This week, Chancellor Rishi Sunak unveiled his Spring Statement and there are a few major changes.

The most immediate of which was fuel duty: it’s been reduced by 5p per litre. At the same time, taxes on alcohol, cigarettes and other tobacco products have been frozen.

The Household Support Fund – which was designed to support families financially over winter – has also been extended and expanded.

Then in April, there will be a reduction in VAT for home insulation, heat pumps and solar panels.

And in July, the threshold for paying National Insurance (NI) will be raised to £12,500.

Although for a reduction in income tax, we’ll have to wait until 2024.

With so many changes happening, I wanted to look at some of the changes you might want to make, too.

Compare petrol prices

Although fuel duty has been cut by 5p per litre, like the VAT cuts made during the pandemic, retailers aren’t obligated to pass those savings onto consumers.

Fortunately, several major supermarkets, including Asda, Sainsbury’s and Tesco, have already made the changes at the pumps.

This should put pressure on other retailers in the longer run.

But until then, you may want to check petrol prices before you fill up.

You can download the free PetrolPrices app for this – it’s available on Apple and Android but you’ll need to sign up for a free account first.

Check your income

National Insurance Contributions (NIC) are going up from the start of the next tax year – 6 April 2022 – as a result of the additional health and social care levy.

Exactly how much more you’ll pay will depend on your NI category but even pensioners aren’t exempt.

The NIC threshold is being raised to £12,500 in July to offset the cost of this additional contribution for those on lower incomes (you don’t have to pay any NI if your total income is below the threshold).

However, because the start date for the two changes are different, your monthly income will vary significantly between April to June and July onwards.

It’s therefore worth checking what your take home pay is so you can properly budget if you need to.

The Guardian has a handy table about halfway down this article that shows you how your income might be affected in both time periods at a glance.

Alternatively you can plug in your own numbers into the Blick Rothenberg calculator (they provide a version to all major news outlets) to see your own projections.

Look into the Household Support Fund

If you’re currently struggling financially, do check whether you’re eligible for help under the Household Support Fund.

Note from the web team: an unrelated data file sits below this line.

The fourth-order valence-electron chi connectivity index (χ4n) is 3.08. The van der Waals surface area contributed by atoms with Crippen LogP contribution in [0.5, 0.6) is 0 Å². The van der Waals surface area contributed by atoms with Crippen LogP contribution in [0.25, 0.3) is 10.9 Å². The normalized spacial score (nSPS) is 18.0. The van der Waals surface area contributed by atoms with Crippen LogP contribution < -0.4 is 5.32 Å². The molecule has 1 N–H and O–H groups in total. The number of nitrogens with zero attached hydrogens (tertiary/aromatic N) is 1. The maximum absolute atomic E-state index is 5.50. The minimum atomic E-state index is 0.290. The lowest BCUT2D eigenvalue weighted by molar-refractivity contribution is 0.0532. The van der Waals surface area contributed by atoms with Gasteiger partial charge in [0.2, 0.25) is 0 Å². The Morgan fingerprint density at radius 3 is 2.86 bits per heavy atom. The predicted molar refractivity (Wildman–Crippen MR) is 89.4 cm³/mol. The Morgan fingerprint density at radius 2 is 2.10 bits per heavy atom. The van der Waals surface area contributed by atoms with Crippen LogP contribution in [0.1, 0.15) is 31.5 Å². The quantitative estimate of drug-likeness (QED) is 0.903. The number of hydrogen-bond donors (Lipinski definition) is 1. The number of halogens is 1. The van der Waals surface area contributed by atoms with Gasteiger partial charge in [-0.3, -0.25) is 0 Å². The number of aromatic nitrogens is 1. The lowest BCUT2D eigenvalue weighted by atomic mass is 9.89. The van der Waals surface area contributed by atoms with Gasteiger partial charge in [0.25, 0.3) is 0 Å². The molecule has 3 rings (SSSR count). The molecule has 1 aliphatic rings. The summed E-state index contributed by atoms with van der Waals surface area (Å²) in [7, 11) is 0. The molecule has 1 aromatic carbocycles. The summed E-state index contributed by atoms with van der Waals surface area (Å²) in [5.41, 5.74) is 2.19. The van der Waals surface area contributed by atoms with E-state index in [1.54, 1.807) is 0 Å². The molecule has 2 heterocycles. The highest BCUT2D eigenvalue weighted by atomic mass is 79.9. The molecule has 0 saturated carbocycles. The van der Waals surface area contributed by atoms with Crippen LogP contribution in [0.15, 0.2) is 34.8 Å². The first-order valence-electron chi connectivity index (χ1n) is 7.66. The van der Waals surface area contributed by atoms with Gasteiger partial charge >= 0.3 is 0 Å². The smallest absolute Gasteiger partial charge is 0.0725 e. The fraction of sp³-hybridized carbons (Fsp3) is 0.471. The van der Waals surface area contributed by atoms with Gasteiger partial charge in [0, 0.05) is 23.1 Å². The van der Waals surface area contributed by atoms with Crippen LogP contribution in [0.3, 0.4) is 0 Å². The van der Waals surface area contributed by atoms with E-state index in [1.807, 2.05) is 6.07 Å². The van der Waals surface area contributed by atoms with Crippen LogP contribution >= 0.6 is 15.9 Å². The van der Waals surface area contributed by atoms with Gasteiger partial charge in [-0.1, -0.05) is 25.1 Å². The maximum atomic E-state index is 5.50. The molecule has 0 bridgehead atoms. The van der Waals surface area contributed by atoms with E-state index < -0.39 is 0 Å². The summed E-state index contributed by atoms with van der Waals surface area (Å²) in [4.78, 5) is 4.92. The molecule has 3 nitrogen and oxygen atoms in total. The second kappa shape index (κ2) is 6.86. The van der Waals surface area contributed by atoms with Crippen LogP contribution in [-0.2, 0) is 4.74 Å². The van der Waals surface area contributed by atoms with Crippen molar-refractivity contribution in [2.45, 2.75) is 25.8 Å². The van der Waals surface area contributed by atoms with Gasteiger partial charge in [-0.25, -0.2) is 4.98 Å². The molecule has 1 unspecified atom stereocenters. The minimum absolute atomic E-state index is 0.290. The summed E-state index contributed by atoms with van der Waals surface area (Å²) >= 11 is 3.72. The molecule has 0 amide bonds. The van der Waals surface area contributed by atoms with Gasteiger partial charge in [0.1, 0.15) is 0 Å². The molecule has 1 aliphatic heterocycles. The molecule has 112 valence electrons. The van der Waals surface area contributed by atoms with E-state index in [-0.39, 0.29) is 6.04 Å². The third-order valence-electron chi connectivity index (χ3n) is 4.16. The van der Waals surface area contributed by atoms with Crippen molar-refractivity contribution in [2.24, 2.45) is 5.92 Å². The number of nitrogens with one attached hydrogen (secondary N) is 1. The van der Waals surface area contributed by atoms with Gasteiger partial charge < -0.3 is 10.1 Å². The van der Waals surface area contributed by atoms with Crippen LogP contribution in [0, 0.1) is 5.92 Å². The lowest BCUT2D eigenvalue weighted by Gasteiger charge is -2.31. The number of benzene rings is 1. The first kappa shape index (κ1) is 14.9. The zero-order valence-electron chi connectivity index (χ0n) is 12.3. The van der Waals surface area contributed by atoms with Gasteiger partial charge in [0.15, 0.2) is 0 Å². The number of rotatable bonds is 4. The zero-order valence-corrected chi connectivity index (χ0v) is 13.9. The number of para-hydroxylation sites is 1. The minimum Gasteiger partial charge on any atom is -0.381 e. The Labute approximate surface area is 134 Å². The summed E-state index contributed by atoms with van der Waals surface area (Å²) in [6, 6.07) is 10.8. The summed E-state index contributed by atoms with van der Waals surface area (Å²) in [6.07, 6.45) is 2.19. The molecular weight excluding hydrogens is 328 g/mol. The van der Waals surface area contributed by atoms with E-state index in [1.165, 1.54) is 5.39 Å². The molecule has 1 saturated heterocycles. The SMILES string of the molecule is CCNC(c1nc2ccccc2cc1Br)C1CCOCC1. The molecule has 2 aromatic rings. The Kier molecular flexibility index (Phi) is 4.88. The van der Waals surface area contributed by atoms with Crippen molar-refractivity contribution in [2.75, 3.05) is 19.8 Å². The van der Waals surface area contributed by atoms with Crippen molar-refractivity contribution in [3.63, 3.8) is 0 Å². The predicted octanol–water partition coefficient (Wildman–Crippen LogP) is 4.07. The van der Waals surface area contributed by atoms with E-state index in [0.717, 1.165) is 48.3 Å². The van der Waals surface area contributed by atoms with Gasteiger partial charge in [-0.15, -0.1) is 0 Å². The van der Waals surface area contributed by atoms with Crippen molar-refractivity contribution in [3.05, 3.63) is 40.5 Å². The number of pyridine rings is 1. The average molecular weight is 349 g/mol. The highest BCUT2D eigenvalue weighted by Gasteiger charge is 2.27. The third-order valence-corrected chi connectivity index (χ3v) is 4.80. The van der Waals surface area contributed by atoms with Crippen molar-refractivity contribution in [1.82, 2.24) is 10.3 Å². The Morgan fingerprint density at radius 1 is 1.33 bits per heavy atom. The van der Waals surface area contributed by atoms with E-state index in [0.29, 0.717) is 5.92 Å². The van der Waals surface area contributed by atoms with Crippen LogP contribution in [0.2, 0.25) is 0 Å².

The support scheme was originally meant to end on 31 March 2022, with a funding pot of £500 million.

But now the Chancellor has announced an extra £500 million of funding from April – there doesn’t appear to be an end date to the scheme at the moment.

The fund is administered by local authorities, so you’ll need to get in touch with yours to see what help is available.

Pay into your pension

Income tax for basic rate taxpayers is due to come down from 20% to 19% from April 2024. 

While it’s a pretty tiny percentage change, and it’s not happening for a while, it does have potentially huge implications for your pension.

When you pay into a pension, you get tax relief from the government based on your highest tax band – this Focus explains a bit more about how that works but it’s basically like free money.

The tax relief on pensions is based on your highest tax band so a lower income tax also means lower pension tax relief – in effect, less free money from the government.

So before the change happens, it may be worth paying more money into your pension to take advantage of the slightly higher tax relief.

There are a couple of things to note when weighing up the pros and cons.

First, only pay what you can afford into your pension. 

While it’s important to have a pension, you won’t get that money back until you retire, or unless you’re suffering from a terminal illness.

If paying into a pension means you’ll likely get into debt, it’s just not worth it.

Second, bear in mind that you do get taxed when you withdraw your pension – only a quarter is tax free, the rest is seen as income and is taxed accordingly.

Because of that, you could win or lose in the tax stakes in the long run.

Green up your home

If you’ve been thinking about home improvements, it may well be time to think about introducing some upgrades to your property’s green credentials.

The Chancellor has slashed the VAT on home insulation, heat pumps and solar panels from 5% to zero.

The details are thin at the moment, and it’ll take a while for the price changes to trickle through, but it’s definitely worth bearing in mind.

Home insulation is particularly worthwhile, and isn’t always hugely expensive.

As for solar panels and heat pumps, the outlays cost a lot more and the returns are hugely variable so you should certainly consider all the pros and cons before you jump in.

There may be local home energy grants to help you cover some of the costs though.